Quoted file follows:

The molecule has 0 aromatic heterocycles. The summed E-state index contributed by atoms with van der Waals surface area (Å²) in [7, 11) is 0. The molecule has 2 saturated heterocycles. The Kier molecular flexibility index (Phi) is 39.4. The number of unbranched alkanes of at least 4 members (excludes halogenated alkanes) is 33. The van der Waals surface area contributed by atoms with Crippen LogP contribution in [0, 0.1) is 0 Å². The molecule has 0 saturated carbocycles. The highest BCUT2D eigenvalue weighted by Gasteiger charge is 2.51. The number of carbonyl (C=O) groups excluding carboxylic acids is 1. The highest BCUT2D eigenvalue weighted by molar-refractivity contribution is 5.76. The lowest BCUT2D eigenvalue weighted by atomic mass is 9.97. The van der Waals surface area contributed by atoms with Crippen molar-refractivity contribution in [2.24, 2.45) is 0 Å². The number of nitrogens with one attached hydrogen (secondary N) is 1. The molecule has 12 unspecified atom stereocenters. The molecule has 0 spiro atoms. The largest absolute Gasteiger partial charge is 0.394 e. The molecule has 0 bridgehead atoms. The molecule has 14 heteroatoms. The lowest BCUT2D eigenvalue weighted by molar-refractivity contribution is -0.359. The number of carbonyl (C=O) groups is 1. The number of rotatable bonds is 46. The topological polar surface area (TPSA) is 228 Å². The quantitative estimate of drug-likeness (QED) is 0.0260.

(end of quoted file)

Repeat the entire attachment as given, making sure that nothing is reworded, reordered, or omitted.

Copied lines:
The molecule has 0 aromatic heterocycles. The summed E-state index contributed by atoms with van der Waals surface area (Å²) in [7, 11) is 0. The molecule has 2 saturated heterocycles. The Kier molecular flexibility index (Phi) is 39.4. The number of unbranched alkanes of at least 4 members (excludes halogenated alkanes) is 33. The van der Waals surface area contributed by atoms with Crippen LogP contribution in [0, 0.1) is 0 Å². The molecule has 0 saturated carbocycles. The highest BCUT2D eigenvalue weighted by Gasteiger charge is 2.51. The number of carbonyl (C=O) groups excluding carboxylic acids is 1. The highest BCUT2D eigenvalue weighted by molar-refractivity contribution is 5.76. The lowest BCUT2D eigenvalue weighted by atomic mass is 9.97. The van der Waals surface area contributed by atoms with Crippen molar-refractivity contribution in [2.24, 2.45) is 0 Å². The number of nitrogens with one attached hydrogen (secondary N) is 1. The molecule has 12 unspecified atom stereocenters. The molecule has 0 spiro atoms. The largest absolute Gasteiger partial charge is 0.394 e. The molecule has 0 bridgehead atoms. The molecule has 14 heteroatoms. The lowest BCUT2D eigenvalue weighted by molar-refractivity contribution is -0.359. The number of carbonyl (C=O) groups is 1. The number of rotatable bonds is 46. The topological polar surface area (TPSA) is 228 Å². The quantitative estimate of drug-likeness (QED) is 0.0260.